Last January the NCAA football rules committee, feeling that the prevalence of fair catches wasn't in the spirit of the game, ruled that from now on interior linemen on the kicking team have to remain at the line of scrimmage until the ball is actually punted. The ends and whatever backs aren't needed for blocking were unaffected and could still get the two-second headstart downfield.

In theory, this should bring back the razzle-dazzle punt return. It won't. During spring practice, coaches found that the receiving team ganged up on the initial wave of four tacklers, particularly with blind-side blocking. At Xavier University in Cincinnati three players were seriously hurt the first time the Muskies tried the new rule. Alabama used the old rule in its intrasquad game because Bear Bryant was afraid of injuries. And Notre Dame's Ara Parseghian, even though he's got a barefoot kicker who averaged 45 yards in the Oldtimers game, is plugging for a moratorium until the rule can be changed.

The Mid-American Conference was the first to rebel formally. Last week its coaches recommended that the league not enforce the regulation. As Toledo Coach Frank Lauterbur said: "I can see us spending more time visiting kids in the hospital than anything else."

If the NCAA stands fast, every smart coach is going to kick out of bounds rather than run the risk of an injury and/or a long return. And Woody Hayes has come up with a little gimmick to circumvent the rule. In Ohio State's intrasquad game he had his field-goal specialist angle a placement for the coffin corner after the offense had stalled at its own 46-yard line. Said Hayes: "He was kicking from about his own 39, and we knew he couldn't make it, but we wanted to test his accuracy at getting the ball out of bounds." The idea is that a placement is generally more accurate than a punt. Too, the thought might just have crossed Woody's mind that interior linemen can cover real and pseudo field-goal attempts. Which is right back where we started.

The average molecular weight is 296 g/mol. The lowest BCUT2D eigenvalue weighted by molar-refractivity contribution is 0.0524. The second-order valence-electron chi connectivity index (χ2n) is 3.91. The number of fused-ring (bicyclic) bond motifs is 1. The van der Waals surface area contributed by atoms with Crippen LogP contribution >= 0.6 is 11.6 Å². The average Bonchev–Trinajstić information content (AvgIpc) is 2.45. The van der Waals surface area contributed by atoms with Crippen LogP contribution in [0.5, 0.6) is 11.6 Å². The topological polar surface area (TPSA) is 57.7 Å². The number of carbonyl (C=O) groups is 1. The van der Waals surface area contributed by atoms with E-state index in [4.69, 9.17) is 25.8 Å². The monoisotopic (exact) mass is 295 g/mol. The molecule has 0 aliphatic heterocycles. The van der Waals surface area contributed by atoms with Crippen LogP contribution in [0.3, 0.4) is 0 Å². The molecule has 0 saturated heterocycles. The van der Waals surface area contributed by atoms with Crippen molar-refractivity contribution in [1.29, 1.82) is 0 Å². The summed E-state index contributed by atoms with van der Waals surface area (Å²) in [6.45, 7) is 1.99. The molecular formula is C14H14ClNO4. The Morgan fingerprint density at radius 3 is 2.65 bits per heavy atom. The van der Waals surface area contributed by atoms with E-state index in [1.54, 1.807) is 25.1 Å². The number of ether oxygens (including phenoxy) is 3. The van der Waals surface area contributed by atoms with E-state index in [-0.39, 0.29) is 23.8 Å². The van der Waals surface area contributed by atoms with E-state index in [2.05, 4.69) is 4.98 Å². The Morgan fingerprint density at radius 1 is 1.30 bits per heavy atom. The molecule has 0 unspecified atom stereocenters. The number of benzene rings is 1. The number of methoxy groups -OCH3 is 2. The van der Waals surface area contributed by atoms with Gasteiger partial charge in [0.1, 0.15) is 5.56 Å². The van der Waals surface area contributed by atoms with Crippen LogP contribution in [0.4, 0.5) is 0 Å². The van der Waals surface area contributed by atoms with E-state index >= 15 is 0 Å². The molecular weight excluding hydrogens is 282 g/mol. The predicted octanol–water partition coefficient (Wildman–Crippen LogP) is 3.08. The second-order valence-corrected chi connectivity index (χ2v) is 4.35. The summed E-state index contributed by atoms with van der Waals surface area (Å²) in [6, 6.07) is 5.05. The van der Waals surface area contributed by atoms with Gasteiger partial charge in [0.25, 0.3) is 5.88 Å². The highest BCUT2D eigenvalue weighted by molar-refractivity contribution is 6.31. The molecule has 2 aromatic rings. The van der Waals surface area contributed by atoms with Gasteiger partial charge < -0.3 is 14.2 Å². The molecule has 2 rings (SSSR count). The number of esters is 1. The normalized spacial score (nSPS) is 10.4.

$1.44 FOR THE U.S.A.
It's tin-cup-rattling time again for the U.S. Olympic Committee. And the tune is $4 million for this summer's Pan American Games in Winnipeg and next year's Olympic Games in Grenoble and Mexico City. Although many countries subsidize their Olympic teams, the U.S. has traditionally depended upon contributions from, as they say, "you and me." They also say, "Every little bit helps"—which led us to wonder what exactly the USOC can get with a "little bit." Now we know. A discus costs $19.60, a javelin goes for $16.75, a basketball shirt costs $3.85, its back numeral 80¢, the front numeral 70¢ and the big white U.S.A. above it $1.44.

So help a little.



•Rick Reichardt, Angel outfielder, asked what he wanted to be after his playing days: "Baseball commissioner."

•Paul Naumoff, Tennessee linebacker, upon signing with the Detroit Lions for $20,000: "They came up $2,000, and I came down $100,000."

•Leon Wagner, Cleveland outfielder, on why Manager Joe Adcock hasn't been using Rocky Colavito and him: "Because we have no faults. Joe loves to correct faults, and that left us out. I've been trying to find a flaw that Joe could work on so that I could play more."

•Jack Nicklaus, on his new 38-foot boat: "It will seat six fishermen or 12 lovers."